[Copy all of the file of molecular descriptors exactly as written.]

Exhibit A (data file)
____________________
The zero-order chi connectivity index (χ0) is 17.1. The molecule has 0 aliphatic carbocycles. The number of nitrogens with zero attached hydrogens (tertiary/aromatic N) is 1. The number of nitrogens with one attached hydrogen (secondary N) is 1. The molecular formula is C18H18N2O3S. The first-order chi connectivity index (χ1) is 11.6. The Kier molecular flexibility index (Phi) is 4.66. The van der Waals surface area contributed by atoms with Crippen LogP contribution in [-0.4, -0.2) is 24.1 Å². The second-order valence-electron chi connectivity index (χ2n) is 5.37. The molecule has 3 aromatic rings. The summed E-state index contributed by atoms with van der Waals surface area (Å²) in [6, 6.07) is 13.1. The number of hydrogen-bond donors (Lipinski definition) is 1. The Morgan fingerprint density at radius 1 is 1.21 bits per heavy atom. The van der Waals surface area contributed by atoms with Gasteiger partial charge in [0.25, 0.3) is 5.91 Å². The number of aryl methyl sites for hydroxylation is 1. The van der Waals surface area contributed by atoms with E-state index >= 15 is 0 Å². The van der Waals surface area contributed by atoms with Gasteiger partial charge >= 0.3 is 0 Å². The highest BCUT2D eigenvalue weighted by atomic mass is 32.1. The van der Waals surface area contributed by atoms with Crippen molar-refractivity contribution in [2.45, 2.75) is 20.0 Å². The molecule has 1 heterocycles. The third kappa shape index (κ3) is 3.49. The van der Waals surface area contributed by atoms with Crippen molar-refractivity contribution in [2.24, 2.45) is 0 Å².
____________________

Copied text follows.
The zero-order chi connectivity index (χ0) is 17.1. The molecule has 0 aliphatic carbocycles. The number of nitrogens with zero attached hydrogens (tertiary/aromatic N) is 1. The number of nitrogens with one attached hydrogen (secondary N) is 1. The molecular formula is C18H18N2O3S. The first-order chi connectivity index (χ1) is 11.6. The Kier molecular flexibility index (Phi) is 4.66. The van der Waals surface area contributed by atoms with Crippen LogP contribution in [-0.4, -0.2) is 24.1 Å². The second-order valence-electron chi connectivity index (χ2n) is 5.37. The molecule has 3 aromatic rings. The summed E-state index contributed by atoms with van der Waals surface area (Å²) in [6, 6.07) is 13.1. The number of hydrogen-bond donors (Lipinski definition) is 1. The Morgan fingerprint density at radius 1 is 1.21 bits per heavy atom. The van der Waals surface area contributed by atoms with Gasteiger partial charge in [0.25, 0.3) is 5.91 Å². The number of aryl methyl sites for hydroxylation is 1. The van der Waals surface area contributed by atoms with E-state index >= 15 is 0 Å². The van der Waals surface area contributed by atoms with Gasteiger partial charge >= 0.3 is 0 Å². The highest BCUT2D eigenvalue weighted by atomic mass is 32.1. The van der Waals surface area contributed by atoms with Crippen molar-refractivity contribution in [2.45, 2.75) is 20.0 Å². The molecule has 1 heterocycles. The third kappa shape index (κ3) is 3.49. The van der Waals surface area contributed by atoms with Crippen molar-refractivity contribution in [2.24, 2.45) is 0 Å².